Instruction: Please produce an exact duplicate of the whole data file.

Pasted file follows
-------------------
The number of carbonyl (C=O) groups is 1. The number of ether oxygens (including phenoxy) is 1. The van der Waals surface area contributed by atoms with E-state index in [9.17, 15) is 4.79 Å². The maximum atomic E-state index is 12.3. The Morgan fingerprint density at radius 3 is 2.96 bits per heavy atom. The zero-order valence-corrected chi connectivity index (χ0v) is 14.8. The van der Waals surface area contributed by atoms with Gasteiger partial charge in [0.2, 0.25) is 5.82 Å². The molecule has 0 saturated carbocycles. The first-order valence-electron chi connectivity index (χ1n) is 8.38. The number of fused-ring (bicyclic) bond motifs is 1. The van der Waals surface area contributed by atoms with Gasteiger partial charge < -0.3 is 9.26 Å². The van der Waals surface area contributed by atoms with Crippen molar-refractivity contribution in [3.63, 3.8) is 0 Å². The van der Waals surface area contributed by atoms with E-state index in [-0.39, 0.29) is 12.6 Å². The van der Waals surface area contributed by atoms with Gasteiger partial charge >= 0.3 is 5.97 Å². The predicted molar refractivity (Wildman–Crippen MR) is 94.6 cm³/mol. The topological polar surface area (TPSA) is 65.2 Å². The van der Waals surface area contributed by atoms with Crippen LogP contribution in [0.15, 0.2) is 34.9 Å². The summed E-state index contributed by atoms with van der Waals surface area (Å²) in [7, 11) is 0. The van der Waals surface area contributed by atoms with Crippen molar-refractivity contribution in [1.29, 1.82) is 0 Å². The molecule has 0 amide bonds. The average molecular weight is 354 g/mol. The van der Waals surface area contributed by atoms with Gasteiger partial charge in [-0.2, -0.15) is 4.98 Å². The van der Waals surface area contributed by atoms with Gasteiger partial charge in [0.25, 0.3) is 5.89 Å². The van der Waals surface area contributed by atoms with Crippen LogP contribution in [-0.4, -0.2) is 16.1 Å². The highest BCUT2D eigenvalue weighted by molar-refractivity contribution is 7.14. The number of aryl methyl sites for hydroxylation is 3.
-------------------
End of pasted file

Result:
The number of carbonyl (C=O) groups is 1. The number of ether oxygens (including phenoxy) is 1. The van der Waals surface area contributed by atoms with E-state index in [9.17, 15) is 4.79 Å². The maximum atomic E-state index is 12.3. The Morgan fingerprint density at radius 3 is 2.96 bits per heavy atom. The zero-order valence-corrected chi connectivity index (χ0v) is 14.8. The van der Waals surface area contributed by atoms with Gasteiger partial charge in [0.2, 0.25) is 5.82 Å². The molecule has 0 saturated carbocycles. The first-order valence-electron chi connectivity index (χ1n) is 8.38. The number of fused-ring (bicyclic) bond motifs is 1. The van der Waals surface area contributed by atoms with Gasteiger partial charge < -0.3 is 9.26 Å². The van der Waals surface area contributed by atoms with Crippen molar-refractivity contribution in [3.63, 3.8) is 0 Å². The van der Waals surface area contributed by atoms with E-state index in [-0.39, 0.29) is 12.6 Å². The van der Waals surface area contributed by atoms with Gasteiger partial charge >= 0.3 is 5.97 Å². The predicted molar refractivity (Wildman–Crippen MR) is 94.6 cm³/mol. The topological polar surface area (TPSA) is 65.2 Å². The van der Waals surface area contributed by atoms with Crippen LogP contribution in [0.15, 0.2) is 34.9 Å². The summed E-state index contributed by atoms with van der Waals surface area (Å²) in [7, 11) is 0. The van der Waals surface area contributed by atoms with Crippen molar-refractivity contribution in [1.29, 1.82) is 0 Å². The molecule has 0 amide bonds. The average molecular weight is 354 g/mol. The van der Waals surface area contributed by atoms with Gasteiger partial charge in [-0.2, -0.15) is 4.98 Å². The van der Waals surface area contributed by atoms with Gasteiger partial charge in [0.25, 0.3) is 5.89 Å². The van der Waals surface area contributed by atoms with Crippen LogP contribution in [-0.4, -0.2) is 16.1 Å². The highest BCUT2D eigenvalue weighted by molar-refractivity contribution is 7.14. The number of aryl methyl sites for hydroxylation is 3.